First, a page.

• timgombis

      Yes, exactly, Joey! I was thinking the other day about that text being one that is often preached, but the thrust of it is missed, and it isn’t ever set within the wider context of Matthew, with Matthew’s narrative set within the larger Scriptural story. So it becomes a “banner” text for our own method of evangelism and convert-making rather than the longer ranger project of disciple making.

      • joey

        I would love to see you develop this text for us. I appreciate so much that you are a “church-man” scholar.

  • S Wu

    I am with you, Tim. And “greenstepen” and Joey, thank you for your contributions. I find the conversation in this post and the last one very encouraging.

    I have been wondering about the “method” of doing theology. If we start with a theological position, say, personal salvation, and then go to the Bible to find evidence for that, it’s likely that we end up making (parts of) the Scripture say what we want to say. But a better “method” seems to be one that starts with the Scripture. In my reading of the biblical stories, I do end up with a version of “personal salvation” – one that is intrinsically connected with the Christ-community. But I have arrived at this theological position not because I started with it. Rather, as I enter into the biblical stories, I find myself journeying with the people of God in the Scripture, and in doing so I enter into a personal faith in Christ which has everything to do with the body of Christ. (And this so-called personal faith might have started with a communal faith anyway.)

    • timgombis

      Same with me, S. Before I went to seminary–and during, and after–I just read and read and read the Bible. I always wondered why we emphasized certain parts and not others. And why we only hit certain texts in shaping our understanding of doctrine(s), and not others. I didn’t get this because I thought “evangelical” meant that we didn’t have a take on things–we were just biblical!

      • S Wu

        Thanks, Tim. I got to a point where I was totally confused about what “evangelical” meant. I am still confused…

  • tanyafleenor

    I’m new to your blog, and this whole idea, but this resonates.

    Perhaps this emphasis on “whew, I’m in!” is what has kept many evangelicals (and I must in many ways count myself as one) from going deeper. Either from not feeling the need to, or ignoring the promptings from God to seek Him further (guilty on both counts).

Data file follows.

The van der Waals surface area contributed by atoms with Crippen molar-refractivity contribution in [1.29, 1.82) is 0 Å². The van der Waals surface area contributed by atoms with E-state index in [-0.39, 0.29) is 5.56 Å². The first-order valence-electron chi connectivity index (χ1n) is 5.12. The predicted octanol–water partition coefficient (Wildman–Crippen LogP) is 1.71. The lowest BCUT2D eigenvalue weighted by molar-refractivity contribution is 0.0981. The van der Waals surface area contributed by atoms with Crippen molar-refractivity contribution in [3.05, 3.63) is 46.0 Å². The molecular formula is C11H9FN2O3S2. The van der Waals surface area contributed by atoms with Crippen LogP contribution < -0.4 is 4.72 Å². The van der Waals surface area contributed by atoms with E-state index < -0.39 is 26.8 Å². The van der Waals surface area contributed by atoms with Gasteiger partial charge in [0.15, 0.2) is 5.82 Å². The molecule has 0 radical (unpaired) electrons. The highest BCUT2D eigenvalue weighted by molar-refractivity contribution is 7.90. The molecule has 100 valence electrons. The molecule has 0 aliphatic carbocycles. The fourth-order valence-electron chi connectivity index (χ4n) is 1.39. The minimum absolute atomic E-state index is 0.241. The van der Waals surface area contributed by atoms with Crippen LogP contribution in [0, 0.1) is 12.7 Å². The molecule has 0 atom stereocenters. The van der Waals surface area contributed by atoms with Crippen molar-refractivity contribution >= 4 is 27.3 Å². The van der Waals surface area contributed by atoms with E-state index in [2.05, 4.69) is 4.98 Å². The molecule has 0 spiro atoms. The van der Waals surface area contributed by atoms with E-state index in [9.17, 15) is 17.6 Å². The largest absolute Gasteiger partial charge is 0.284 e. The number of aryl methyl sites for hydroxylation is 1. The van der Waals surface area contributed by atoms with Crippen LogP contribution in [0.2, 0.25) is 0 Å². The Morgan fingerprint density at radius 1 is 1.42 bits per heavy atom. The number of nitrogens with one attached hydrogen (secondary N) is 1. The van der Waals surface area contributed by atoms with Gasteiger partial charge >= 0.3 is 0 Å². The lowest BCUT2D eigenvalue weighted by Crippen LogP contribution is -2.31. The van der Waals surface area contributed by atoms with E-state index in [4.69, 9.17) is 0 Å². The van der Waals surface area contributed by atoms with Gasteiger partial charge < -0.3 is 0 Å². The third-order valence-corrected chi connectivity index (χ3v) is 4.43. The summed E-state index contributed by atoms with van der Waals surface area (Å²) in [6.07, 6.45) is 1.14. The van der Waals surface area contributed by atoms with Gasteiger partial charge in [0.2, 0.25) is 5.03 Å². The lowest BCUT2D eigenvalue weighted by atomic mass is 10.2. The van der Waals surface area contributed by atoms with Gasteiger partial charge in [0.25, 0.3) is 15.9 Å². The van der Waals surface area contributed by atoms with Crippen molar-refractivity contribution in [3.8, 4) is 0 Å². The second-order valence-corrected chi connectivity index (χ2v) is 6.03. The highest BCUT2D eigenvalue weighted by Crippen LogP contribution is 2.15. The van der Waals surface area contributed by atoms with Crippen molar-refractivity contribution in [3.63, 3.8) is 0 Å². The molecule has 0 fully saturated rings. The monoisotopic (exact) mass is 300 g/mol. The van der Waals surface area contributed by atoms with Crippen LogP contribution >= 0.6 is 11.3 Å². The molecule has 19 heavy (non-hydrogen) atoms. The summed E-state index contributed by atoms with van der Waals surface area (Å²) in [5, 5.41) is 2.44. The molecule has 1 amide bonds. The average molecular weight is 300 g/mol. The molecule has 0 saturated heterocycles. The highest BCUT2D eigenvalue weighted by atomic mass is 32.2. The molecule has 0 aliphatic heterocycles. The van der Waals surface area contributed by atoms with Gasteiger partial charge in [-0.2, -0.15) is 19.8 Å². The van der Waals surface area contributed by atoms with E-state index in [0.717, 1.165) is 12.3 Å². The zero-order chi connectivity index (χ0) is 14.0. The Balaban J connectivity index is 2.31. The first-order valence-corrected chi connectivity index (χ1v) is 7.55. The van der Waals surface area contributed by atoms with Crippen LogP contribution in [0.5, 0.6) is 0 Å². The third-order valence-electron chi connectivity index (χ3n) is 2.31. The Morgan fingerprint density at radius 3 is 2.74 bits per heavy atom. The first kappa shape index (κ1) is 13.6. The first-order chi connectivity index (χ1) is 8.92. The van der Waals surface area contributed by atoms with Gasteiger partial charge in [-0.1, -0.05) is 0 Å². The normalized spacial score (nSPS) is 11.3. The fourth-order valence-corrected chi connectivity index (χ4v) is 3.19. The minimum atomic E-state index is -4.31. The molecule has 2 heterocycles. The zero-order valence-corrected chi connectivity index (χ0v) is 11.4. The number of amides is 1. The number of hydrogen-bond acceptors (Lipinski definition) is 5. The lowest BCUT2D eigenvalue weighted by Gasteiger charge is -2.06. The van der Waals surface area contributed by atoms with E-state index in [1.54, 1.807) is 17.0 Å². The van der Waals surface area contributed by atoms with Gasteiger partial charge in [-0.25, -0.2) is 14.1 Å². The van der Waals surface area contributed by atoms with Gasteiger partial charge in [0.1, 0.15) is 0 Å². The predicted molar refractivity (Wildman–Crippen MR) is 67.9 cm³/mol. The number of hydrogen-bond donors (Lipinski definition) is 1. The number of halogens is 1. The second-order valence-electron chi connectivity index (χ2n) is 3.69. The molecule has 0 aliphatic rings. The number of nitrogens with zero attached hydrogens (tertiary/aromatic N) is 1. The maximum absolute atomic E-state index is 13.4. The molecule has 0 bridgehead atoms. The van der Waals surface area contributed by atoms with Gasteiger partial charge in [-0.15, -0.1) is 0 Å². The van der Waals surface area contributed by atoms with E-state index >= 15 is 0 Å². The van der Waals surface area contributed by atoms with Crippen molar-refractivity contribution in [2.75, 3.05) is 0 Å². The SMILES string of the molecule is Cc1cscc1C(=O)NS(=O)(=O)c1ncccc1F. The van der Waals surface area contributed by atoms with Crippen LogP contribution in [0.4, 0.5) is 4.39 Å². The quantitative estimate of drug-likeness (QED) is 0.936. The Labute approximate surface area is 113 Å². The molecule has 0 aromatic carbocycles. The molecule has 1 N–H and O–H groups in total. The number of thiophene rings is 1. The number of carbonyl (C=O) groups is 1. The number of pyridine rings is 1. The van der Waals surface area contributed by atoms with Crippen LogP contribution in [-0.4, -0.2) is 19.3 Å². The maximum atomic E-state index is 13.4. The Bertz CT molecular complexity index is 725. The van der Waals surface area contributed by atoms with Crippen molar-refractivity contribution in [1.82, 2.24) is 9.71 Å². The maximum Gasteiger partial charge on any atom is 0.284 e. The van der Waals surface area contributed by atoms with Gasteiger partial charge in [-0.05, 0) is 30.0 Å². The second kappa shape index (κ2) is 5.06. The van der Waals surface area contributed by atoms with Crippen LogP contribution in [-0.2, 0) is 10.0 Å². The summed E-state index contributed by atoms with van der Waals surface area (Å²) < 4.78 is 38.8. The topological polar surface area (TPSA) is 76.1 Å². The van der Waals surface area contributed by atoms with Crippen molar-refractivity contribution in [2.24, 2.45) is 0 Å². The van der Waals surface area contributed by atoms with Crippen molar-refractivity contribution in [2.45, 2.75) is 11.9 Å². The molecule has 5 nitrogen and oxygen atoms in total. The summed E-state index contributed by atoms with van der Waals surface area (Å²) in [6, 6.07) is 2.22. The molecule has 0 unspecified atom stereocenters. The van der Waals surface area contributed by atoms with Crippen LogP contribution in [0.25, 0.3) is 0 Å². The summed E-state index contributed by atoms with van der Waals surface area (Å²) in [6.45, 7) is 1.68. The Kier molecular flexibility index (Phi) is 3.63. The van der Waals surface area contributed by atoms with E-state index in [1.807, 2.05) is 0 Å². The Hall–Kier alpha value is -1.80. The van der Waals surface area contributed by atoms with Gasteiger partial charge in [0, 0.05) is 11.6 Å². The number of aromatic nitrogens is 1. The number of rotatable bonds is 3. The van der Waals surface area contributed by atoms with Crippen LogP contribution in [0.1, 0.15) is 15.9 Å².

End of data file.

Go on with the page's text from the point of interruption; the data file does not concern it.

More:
I totally agree that the whole point of Scripture is NOT salvation. Rather, Jesus said we are to Love God and Love Each Other, these are the two greatest commandments, and on these the whole Law and prophets hang (my paraphrase of Matthew 22:37-38).

    • leadhand

      I agree that evangelicals (and I am unabashedly one) tend to miss the point sometimes, but I think it comes from a stunted view of salvation. We tend to think of it is strictly the moment of justification ignoring the fact that salvation more than that moment. Salvation encompasses the calling of God (however we wish to define that) and the moment of justification. It also includes the process of sanctification (which includes our lifestyle, our relationships with God and others and what we do with the Word in terms of personal application) and our eventual glorification. Our view of the gospels, indeed, of much of Scripture is skewed by our lack of understanding about salvation. I would argue that the point of the gospels is indeed salvation albeit in a broader sense than we typically think.

  • Cornel

    I believe in personal conversion, or from John 3, 4x in the words of Jesus: You must be born again!

    • timgombis

      I’m affirming it, too, but it is best set within larger theological narrative threads in Scripture, and especially within the Gospels.

    • joey

      Yes, personal conversion – though I think that even John 3 doesn’t have the individual only in mind. What God is up to is not the saving of a mass of individuals. He has a People in mind and an entire cosmos. The Gospel is for the individual but not individualism.

    • S Wu

      Yes, Cornel, like Tim and others, I want to affirm personal conversion too.

      • leadhand

        We can often overemphasize personal conversion in some ways, yet without personal conversion the rest of Scripture is moot. Without conversion we cannot even understand the Scriptures properly because they are spiritually discerned.